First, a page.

Back to overview

A brave, clean new world

01 Jul 2021

Two years ago, Prince Charles travelled to Wick, on the Caithness coast, to launch low-carbon energy firm SSE’s Beatrice Offshore Wind Farm – a deep-water installation of 84 seven-megawatt (MW) turbines. This was leading-edge technology at the time, producing enough energy to power 450,000 homes a year. With its partners Equinor and Eni, SSE is now in the process of constructing Dogger Bank, the world’s largest offshore wind farm, with turbines twice that size.

As the UK government bids to “build back greener”, aiming to reach carbon net zero by 2050, SSE’s developments show how fast the blades of renewable technology are turning. It’s all part of a quiet revolution in low-carbon infrastructure that’s transforming how homes, businesses and transport systems receive their power.

But while offshore turbines are the most impressive symbol of this new, cleaner direction, they are just one example of infrastructure innovation, says Martin Pibworth, Energy and Commercial Director of SSE.

"“The government’s net zero aspiration requires an enormous transition. SSE has been a key part of that for several years, so we’re not short of headline-grabbing infrastructure developments.""

Martin Pibworth, SSE Energy and Commercial Director

"As well as Dogger Bank, we’re launching Seagreen, the biggest offshore wind farm in Scotland, and Viking, on Shetland, which will be one of Europe’s highest-yielding onshore wind farms. We’ve also got development interests off the coast of Ireland.

“But innovation is also occurring in other places – less obvious, but just as exciting. Take the pumped storage opportunities our Coire Glas project in Scotland could offer, a great example of how to balance the system in times of deficit and surplus. If the wind is blowing during a low-demand period – at night, for example – the pumps would use excess energy to push water up to a loch at the top of the hill. When the wind isn’t blowing, or the sun isn’t shining, that energy is released, as in a normal hydro scheme, to generate extra power.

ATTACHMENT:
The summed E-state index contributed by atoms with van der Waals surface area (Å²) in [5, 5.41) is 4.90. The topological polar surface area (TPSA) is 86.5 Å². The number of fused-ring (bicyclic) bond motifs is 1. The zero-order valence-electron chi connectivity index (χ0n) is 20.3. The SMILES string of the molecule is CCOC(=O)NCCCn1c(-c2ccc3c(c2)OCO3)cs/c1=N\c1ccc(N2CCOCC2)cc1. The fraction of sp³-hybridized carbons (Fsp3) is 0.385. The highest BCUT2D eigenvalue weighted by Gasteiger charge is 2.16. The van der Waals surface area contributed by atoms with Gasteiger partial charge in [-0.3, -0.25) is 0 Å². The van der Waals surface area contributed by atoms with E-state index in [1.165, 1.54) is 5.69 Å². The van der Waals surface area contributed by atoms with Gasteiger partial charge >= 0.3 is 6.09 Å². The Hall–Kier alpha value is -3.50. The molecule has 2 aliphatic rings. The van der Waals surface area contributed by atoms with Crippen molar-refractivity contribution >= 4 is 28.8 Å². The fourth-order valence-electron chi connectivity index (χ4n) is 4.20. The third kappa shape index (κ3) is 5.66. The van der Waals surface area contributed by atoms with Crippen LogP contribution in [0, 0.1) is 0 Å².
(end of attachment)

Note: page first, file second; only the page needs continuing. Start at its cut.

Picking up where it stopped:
“We’re also looking at the use of other net zero technology, including new sites for carbon capture, and the deployment of hydrogen as a fuel for thermal power stations at Keadby and Peterhead.

But generation is only part of the innovation puzzle. While a lot of these wind resources are in the north of the UK, the greatest demand is in the south. So that energy needs to be transported efficiently. Rob McDonald is at the helm of SSE’s Transmission business. He says: “Net zero requires accelerated investment
in the GB transmission system at a pace and scale not seen before. For the north of Scotland, we need to treble the total volume of renewable electricity to over 20GW by 2030 to put us on a pathway to net zero. This will support the UK and Scottish government 2030 offshore targets of 40GW and 11GW respectively, creating thousands of sustainable green jobs as we build back better from the pandemic.”

Pibworth adds: “The net zero transition is creating jobs, boosting other businesses and supporting communities. At Dogger Bank, the scale of the project led GE Renewable Energy to invest in a wind blade factory in Teesside. The operations centre for Beatrice has created jobs in Wick and brings new people to the area, creating knock-on economic benefits.

“One of the most striking things about the past five years is the support for this net zero transition. It has the public’s backing and there’s a remarkable political consensus around the idea. To see these solutions drive the technical transition from old energy to a clean future is incredibly exciting.”

This article was originally published in The Times.